Radon gas: what it is and how to reduce its risks
Although we hear little about it, radon gas is today, in Italy, the second cause of lung cancer after tobacco smoke. Radon is a natural radioactive gas, colorless and odorless, which comes from the decay of uranium and radium, that is the process by which a radioactive substance is spontaneously transformed into another, emitting radiation. These substances are naturally present on Earth: in rocks, soil and building materials.
These are the real risk factors for health. Once inhaled, decay products are easily deposited in lung tissue and within about 30 minutes they decay, emitting ionizing radiation that can damage cellular DNA. Some of this damage can persist over time and give rise to lung cancer. The greater the amount of radon and its decay products inhaled, the greater the likelihood that some of the damage will not be repaired and may subsequently develop into a tumor, especially if the cells are subjected to other carcinogens such as those contained in cigarette smoke.
The International Agency for Research on Cancer (IARC) of the World Health Organization has classified radon as a group 1 carcinogen, i.e. as a substance for which there is established evidence of carcinogenicity in humans.
Radon, which is produced in rocks or soil, tends to move away, transported by fluids or gases in the subsoil, until it rises to the surface. In the atmosphere it dilutes rapidly and its concentration in air is therefore very low. When it penetrates into enclosed spaces, however, it tends to accumulate, reaching concentrations harmful to health. It is for this reason that radon is considered a typical pollutant of closed environments.
One of the main causes for which the air rich in radon flows from the ground to the inside of closed rooms, is the depression that is created between the rooms and the ground, as a result of the difference in temperature between the inside and outside of the building (chimney effect). Other elements, such as the presence of openings and wind, can reduce or increase the depression due to the simple difference in temperature. The radon concentration can also undergo daily and seasonal variations. In general, the highest values are observed in the early morning hours, when the temperature difference between inside and outside is greater. For the same reason in winter the concentrations are on average higher than in summer.
In Apulia, Regional Law n. 30 of 03 November 2016, reports the “Concentration limit levels for new buildings” and “Concentration limit levels for existing buildings”:
a) for strategic buildings referred to in Ministerial Decree 14.01.2008 and intended for education, including kindergartens and nursery schools, the reference limit level for concentration of radon gas activity in the closed environment, and in all rooms of the building concerned, may not exceed 300 Bq/mc, measured with passive instrumentation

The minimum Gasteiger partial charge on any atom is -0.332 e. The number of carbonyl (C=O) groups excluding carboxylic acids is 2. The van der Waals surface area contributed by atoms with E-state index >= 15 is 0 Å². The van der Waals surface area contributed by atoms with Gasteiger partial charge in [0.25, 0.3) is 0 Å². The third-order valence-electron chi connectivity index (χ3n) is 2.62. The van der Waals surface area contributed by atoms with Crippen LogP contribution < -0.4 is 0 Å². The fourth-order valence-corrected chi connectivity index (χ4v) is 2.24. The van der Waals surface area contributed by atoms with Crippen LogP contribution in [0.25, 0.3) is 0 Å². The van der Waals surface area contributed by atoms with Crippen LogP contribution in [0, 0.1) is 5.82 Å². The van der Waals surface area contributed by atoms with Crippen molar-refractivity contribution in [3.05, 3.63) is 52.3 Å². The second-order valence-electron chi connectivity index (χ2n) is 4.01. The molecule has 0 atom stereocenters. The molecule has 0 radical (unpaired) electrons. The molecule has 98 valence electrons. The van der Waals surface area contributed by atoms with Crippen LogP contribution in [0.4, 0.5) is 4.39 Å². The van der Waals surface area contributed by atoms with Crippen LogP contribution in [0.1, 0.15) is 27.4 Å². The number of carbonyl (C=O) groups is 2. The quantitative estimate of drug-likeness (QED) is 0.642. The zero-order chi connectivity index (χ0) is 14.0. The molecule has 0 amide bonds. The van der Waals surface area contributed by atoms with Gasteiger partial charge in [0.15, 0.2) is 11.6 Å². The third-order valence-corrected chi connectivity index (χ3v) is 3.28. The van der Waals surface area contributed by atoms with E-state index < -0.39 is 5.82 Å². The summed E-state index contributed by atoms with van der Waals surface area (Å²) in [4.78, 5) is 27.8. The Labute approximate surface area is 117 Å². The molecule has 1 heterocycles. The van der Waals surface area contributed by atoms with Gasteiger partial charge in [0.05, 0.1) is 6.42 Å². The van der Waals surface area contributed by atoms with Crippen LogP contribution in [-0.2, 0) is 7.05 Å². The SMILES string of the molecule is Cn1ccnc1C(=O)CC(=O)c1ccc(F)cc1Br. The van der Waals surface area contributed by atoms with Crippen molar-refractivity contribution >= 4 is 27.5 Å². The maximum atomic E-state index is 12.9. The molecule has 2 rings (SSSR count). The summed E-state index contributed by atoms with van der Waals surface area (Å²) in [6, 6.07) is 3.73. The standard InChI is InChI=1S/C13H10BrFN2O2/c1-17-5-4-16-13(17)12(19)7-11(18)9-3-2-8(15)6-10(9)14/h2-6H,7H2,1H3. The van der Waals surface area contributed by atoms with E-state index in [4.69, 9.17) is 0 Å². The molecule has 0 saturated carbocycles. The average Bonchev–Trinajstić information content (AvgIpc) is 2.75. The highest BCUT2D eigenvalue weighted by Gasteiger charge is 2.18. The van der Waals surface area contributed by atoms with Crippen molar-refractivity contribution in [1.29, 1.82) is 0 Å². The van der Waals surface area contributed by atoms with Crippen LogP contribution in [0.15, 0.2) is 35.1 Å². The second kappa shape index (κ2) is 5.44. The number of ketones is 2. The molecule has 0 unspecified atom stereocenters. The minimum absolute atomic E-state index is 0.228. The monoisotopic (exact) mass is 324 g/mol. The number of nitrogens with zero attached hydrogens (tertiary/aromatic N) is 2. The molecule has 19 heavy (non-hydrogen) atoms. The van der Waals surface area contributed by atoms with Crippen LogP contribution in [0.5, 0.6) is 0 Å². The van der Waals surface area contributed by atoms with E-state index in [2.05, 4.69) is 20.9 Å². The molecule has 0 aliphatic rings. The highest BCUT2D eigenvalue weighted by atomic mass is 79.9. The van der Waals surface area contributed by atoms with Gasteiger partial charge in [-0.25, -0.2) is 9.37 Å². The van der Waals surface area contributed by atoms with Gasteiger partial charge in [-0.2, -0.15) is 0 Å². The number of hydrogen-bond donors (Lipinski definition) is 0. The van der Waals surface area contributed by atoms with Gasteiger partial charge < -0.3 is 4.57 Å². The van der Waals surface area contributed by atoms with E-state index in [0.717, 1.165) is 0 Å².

b) for basements, semi-basements and rooms on the ground floor of buildings other than those referred to in paragraph a) and open to the public, with the exception of residential and isolated technical rooms at the service of network installations, the reference limit level for the concentration of radon gas activity in closed environment cannot exceed 300 Bq/mc, measured with passive instrumentation. Are exempted from the obligation of measurement of ground floor rooms with a surface not exceeding 20 square meters, unless by virtue of structural connection with other rooms does not result in exceeding the size limit provided for the exemption, provided with adequate ventilation.
The most appropriate measuring instrument for long-term measurements is the so-called passive dosimeter that provides an average value of radon concentration in the air during the sampling period.
The dosimeters consist of a plastic container that houses an element sensitive to radon or alpha radiation emitted by radon and its decay products, visible under a microscope through a chemical treatment carried out in the laboratory.
If the measured level turns out to be higher than the limit value, the employer is required to implement corrective measures aimed at reducing the concentration to the lowest reasonably achievable level, by appointing an expert in radon remediation, who must meet the requirements reported in Annex II of Legislative Decree 101/2020. The employer shall implement the actions envisaged by the technician within two years of the issuance of the technical report and shall repeat the measurements every four years.
Actions to reduce the presence of radon in a room or building are primarily aimed at limiting the entry of the radioactive gas from the ground or its escape from building materials.
Reducing radon concentrations can be achieved in a variety of ways, generally at low cost, depending on the specific case. Some of the mitigation measures:
- hinder the entry of radon from the ground by creating a depressurization of the soil beneath the building
- increase the air exchange in the rooms, the introduction of “fresh air” allows to lower the concentration of radon in the room
- seal contact surfaces, seal cracks or crevices present, floors and / or walls, insulate the wall if the building material is radon-emitting
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